took something of a risk on you. As you and the scam operator are parting company, you offer to sell
the machine back to him at a loss. He declines, furthermore explaining that he can’t release you from
liability in case your machine falls over and kills someone or otherwise does something improbable.
Relocating the machine will cost you a couple of grand and the scam operator isn’t really pushing the
idea. What the scam operator will offer is to sell the machine for you, which will hopefully cover your
remaining fees. If you are lucky, that’s the end of it.  
Given the ephemeral nature of this scam—and the fact that
there is no legitimate model by which it operates profitably—
there is every incentive on the operator’s part to accelerate it.
By accelerating here, I mean getting you to buy more machines.
Back when you were filling out paperwork for your electronic
draft capture account, our scam operator started measuring
you for a casket.
*4 If you have $5000.00 to blow, you probably
also have $15,000.00.  If you have 15,000.00  you can
probably get $50,000.00. You’re probably just testing the
waters with this first machine.
Wow. The waters turn out to be very good. Instead of $100.00, your first machine pulls in $250.00
for two months in a row. Pretty soon you are speaking at sales presentations. Imagine what you could
do with two machines. As it should happen our operator has another two locations similar to Rick’s,
both ethnic grocery stores, that he’s sitting on for other investors. He shouldn’t do this, but he will let
you have them, provided you take them both. Bingo! These locations are both comparable to Rick’s.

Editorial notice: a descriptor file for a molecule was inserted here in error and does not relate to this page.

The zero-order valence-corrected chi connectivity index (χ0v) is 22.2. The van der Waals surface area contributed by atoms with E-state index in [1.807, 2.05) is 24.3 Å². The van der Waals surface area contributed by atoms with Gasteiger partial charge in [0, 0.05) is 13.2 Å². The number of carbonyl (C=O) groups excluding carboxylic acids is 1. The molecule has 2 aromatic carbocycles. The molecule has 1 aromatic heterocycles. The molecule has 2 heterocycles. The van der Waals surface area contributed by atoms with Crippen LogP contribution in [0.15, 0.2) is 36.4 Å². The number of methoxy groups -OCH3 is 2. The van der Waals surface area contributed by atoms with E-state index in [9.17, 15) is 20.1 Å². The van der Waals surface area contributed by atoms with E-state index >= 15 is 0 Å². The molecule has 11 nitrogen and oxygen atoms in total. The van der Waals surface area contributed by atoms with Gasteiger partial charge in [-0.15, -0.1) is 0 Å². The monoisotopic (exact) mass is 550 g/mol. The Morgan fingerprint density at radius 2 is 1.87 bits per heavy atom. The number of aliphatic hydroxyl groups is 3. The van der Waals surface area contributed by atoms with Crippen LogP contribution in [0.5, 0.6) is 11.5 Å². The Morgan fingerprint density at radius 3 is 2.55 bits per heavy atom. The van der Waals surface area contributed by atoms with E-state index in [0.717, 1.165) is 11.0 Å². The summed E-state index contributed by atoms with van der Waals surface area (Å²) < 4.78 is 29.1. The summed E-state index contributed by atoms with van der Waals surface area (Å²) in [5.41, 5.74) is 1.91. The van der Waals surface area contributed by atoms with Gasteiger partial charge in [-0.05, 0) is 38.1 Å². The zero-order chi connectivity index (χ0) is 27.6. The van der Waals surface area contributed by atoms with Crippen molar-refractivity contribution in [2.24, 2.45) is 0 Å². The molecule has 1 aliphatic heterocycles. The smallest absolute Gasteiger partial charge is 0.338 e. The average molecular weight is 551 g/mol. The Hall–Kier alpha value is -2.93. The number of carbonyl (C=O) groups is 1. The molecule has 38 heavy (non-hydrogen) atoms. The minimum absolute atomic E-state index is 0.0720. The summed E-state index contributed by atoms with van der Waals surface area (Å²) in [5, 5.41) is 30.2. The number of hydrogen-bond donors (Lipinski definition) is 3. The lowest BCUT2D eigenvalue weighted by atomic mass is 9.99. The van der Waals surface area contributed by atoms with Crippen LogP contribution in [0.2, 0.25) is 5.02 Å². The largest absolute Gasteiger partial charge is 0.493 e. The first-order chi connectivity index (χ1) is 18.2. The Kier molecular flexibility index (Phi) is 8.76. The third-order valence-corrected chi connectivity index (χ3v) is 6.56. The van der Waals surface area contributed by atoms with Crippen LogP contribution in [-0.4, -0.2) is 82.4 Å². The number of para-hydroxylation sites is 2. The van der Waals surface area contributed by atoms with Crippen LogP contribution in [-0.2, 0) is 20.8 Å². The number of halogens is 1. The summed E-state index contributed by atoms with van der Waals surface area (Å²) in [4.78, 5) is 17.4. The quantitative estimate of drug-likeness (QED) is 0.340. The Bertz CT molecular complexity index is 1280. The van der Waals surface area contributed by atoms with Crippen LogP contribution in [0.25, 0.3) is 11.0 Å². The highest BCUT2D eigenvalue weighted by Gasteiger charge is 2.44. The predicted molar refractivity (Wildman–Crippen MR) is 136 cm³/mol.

$750.00 a month isn’t bad. If you had a few more of these, you could probably quit your job. Heck, if
you had another ten of them, you could pay off your mortgage early. It’s almost worth taking a second
mortgage out for. This is going really well. You take the plunge.
Boom! Unlimited Liability. Boom! Claw backs. Suddenly some of your locations aren’t doing so well.
Some of them are netting nothing. You don’t have the funds to cover the claw backs. Not that the
scam operator seems concerned. He’s just politely printing you up bill after bill and deducting your
charges from cash collection and your electronic draft capture account. Pretty soon you are running
at a negative. Now the operator, who has your fifty grand plus, is starting to sound stern. Time to get
your job back. Time to call the bankruptcy attorney. You’ve lost money so fast your head is spinning.
You can continue to pump money into this, but chances are our operator has
measured you right and you are strapped. You may think that the operator is
keeping two sets of books and that he’s trying to run you off to keep the good
locations, but I don’t think that’s the case. No one is that good, especially not a
scam operator. Long term, this business doesn’t work at all. If you are, by some
accident, actually making money, you are golden to him as a sales tool. He’s
going to parade your sorry rear end around to as many potential marks as he
can. He needs you at those meetings. He needs stories like yours for his